This place does have actors.  The scare actors have chainsaws and there's a decent amount of them, but they have nowhere to hide and the area is too well lit to be considered even remotely scary.  There's a DJ that pretends to spin a pre-recorded loop of generic techno, and the only people you see actually dancing to it are people who are either drunk or ten year olds and younger.  Once again, the park is trying to pass this off as scary.  There's also the fact that the park's darkest maze, Catacombs, exits into this festive celebration the park tries to pass off as eerie. I would have more respect for it if they didn't try to make it scary like the Fiends inspired Ireland, but no.

Wendigo Woods- One of the few additions this year is a New Terror-tory named Wendigo Woods.  Located in New France, it’s themed after a scientific station located in a forest that has been overrun by /something/.    One of the big things they did to help with this transformation is new signage on each building in New France changes the presentation of the familiar New France buildings into this new camp.  Shops that sell wooden signs and custom embroidered drawstring bags are now “Fauna Identification” and “Tree Study” facilities.  Some wit was used with the re-branding of each building.  Caribou Station is labeled as “Transport Station”, a drink stand is currently “Cold Storage”, and Trappers is simply “Dining Hall” while the BBQ pit in front of it is “Thermal Research”.  Additional signage at the front of the area explains the plot; if you are hurt by a Wendigo, you will get infected and should be quarantined.  The issue here is they are very small for something that is the main source of plot and only appears in that one area.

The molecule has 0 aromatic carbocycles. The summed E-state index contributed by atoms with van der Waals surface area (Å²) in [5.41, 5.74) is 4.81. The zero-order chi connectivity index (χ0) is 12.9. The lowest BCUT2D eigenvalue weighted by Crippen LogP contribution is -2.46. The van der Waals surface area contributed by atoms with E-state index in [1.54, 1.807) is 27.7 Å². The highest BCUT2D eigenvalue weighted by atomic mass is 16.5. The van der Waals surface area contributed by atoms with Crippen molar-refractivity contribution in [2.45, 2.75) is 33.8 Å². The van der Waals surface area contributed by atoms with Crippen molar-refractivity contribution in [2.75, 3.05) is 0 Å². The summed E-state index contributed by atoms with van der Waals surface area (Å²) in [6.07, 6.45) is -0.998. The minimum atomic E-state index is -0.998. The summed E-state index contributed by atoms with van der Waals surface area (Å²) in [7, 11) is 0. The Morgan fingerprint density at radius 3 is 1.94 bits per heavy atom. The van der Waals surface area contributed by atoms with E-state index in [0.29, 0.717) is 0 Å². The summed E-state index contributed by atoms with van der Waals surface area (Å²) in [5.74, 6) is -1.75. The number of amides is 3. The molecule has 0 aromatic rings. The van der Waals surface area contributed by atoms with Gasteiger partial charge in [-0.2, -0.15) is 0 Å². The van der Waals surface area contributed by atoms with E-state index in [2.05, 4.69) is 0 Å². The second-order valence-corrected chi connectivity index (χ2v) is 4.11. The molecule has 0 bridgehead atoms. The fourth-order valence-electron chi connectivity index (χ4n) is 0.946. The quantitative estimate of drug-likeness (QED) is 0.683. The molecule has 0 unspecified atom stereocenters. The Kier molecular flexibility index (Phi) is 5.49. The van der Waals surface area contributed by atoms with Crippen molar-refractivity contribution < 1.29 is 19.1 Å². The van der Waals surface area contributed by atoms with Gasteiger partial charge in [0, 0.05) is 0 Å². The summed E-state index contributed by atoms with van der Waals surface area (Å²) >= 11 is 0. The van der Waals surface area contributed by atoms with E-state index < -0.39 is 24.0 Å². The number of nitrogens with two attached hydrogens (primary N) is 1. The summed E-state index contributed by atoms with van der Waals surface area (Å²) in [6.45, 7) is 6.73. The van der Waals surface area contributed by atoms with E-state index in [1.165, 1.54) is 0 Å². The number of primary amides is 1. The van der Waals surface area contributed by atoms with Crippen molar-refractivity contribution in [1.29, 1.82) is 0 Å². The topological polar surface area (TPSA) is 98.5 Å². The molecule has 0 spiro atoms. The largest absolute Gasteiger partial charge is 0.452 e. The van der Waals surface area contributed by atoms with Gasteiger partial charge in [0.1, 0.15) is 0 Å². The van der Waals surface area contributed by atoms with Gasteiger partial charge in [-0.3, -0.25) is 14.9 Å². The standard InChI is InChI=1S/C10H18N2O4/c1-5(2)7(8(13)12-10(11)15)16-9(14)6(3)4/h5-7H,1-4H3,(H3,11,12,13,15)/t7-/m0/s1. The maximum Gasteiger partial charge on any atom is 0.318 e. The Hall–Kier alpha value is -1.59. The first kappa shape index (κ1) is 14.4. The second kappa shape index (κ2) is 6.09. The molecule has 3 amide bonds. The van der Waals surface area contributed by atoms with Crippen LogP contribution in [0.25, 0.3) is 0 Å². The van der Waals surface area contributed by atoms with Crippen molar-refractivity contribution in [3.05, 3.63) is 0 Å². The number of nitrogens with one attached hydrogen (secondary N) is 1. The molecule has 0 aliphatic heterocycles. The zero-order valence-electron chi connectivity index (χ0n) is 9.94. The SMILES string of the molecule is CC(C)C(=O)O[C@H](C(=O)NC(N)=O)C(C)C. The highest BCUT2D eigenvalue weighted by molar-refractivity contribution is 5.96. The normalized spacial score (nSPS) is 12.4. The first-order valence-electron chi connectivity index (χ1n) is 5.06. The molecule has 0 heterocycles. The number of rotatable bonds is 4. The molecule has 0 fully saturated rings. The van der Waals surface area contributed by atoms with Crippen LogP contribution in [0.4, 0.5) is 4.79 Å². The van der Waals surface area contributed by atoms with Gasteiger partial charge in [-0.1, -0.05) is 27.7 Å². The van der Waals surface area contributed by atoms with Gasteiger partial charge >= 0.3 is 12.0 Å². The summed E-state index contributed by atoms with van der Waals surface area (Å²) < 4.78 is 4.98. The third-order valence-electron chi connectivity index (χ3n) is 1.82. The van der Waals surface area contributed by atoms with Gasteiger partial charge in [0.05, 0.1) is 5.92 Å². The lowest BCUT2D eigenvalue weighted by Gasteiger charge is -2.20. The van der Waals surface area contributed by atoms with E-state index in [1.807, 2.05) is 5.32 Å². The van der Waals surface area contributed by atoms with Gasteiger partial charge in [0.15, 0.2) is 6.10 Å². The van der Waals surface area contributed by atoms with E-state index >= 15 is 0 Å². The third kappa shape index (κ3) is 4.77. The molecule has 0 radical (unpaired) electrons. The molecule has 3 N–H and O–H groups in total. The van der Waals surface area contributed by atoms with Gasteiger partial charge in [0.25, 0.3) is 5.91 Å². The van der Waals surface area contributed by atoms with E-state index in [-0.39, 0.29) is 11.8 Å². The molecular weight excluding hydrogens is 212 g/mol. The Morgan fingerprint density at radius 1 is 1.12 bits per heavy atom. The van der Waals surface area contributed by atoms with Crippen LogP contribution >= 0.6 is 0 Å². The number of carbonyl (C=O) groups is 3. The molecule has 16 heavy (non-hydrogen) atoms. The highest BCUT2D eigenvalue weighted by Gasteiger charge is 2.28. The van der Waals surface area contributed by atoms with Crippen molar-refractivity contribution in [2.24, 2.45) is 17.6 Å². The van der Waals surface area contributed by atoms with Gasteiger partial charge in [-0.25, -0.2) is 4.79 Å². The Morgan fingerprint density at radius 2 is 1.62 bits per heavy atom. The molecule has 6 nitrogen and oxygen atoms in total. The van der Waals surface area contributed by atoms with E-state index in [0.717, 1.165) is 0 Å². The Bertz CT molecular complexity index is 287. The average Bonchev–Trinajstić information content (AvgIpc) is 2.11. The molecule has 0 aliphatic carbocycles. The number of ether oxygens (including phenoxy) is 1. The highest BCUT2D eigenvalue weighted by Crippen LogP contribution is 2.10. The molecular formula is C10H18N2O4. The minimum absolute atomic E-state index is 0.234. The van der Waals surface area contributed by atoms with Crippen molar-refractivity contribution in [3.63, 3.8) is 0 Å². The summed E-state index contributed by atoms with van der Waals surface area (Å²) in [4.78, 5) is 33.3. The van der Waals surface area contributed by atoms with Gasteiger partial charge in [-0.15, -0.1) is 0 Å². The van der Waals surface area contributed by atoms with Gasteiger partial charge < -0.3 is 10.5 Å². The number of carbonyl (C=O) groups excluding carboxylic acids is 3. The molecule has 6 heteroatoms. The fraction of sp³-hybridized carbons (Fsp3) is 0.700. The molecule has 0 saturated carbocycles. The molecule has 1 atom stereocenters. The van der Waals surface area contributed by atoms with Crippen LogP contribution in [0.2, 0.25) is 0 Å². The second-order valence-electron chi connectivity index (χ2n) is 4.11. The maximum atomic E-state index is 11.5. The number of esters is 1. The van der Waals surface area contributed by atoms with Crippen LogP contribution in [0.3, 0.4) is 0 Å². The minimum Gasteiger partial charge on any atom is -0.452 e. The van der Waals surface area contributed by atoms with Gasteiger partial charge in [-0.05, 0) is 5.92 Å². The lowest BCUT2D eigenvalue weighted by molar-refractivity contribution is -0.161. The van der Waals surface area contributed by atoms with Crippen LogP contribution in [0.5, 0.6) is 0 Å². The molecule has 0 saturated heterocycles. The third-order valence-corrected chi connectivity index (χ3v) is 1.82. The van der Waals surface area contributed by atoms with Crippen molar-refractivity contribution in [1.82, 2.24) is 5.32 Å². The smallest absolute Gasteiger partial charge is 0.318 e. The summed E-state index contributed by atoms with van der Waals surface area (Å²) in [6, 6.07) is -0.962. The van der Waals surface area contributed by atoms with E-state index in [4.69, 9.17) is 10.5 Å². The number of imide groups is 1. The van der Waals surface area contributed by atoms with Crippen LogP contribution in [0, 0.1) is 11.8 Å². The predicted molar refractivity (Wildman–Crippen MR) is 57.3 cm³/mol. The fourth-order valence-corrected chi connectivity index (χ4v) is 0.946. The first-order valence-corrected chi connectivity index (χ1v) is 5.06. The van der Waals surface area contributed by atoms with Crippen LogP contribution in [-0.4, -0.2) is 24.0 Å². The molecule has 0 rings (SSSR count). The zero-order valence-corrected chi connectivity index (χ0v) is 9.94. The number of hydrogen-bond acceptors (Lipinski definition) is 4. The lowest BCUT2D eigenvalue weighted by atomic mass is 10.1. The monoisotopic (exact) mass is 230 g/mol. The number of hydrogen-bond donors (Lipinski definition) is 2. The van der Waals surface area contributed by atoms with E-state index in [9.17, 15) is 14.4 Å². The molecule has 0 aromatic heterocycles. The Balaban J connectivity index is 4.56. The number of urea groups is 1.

In addition to the new signage, netting, high hides, security gates, and other props further transform New France into a modern outpost that is certainly trying to keep control of what’s happening here.  A somewhat odd choice is the inclusion of smaller monster props that pop up occasionally, but I’m willing to pass this off as there are various contagion and biohazard warnings throughout the area, but the inclusion of regular animal props makes it seem as if the the Wendigo is the result of some sort of pathogen.  The common theme with most of the decoration is blue.  Blue netting, signage, and props fill the area to the point where you know they’re trying to make a statement and it comes off a bit odd because it really shouldn’t be making a statement.  At night all the lighting follows this trend, but it’s done eerily enough to where it doesn’t hurt the area.  Lots of flashing alert lights do a good job to keep things disorienting.  One cool lighting effect in particular is a simulated helicopter search light synced with sound.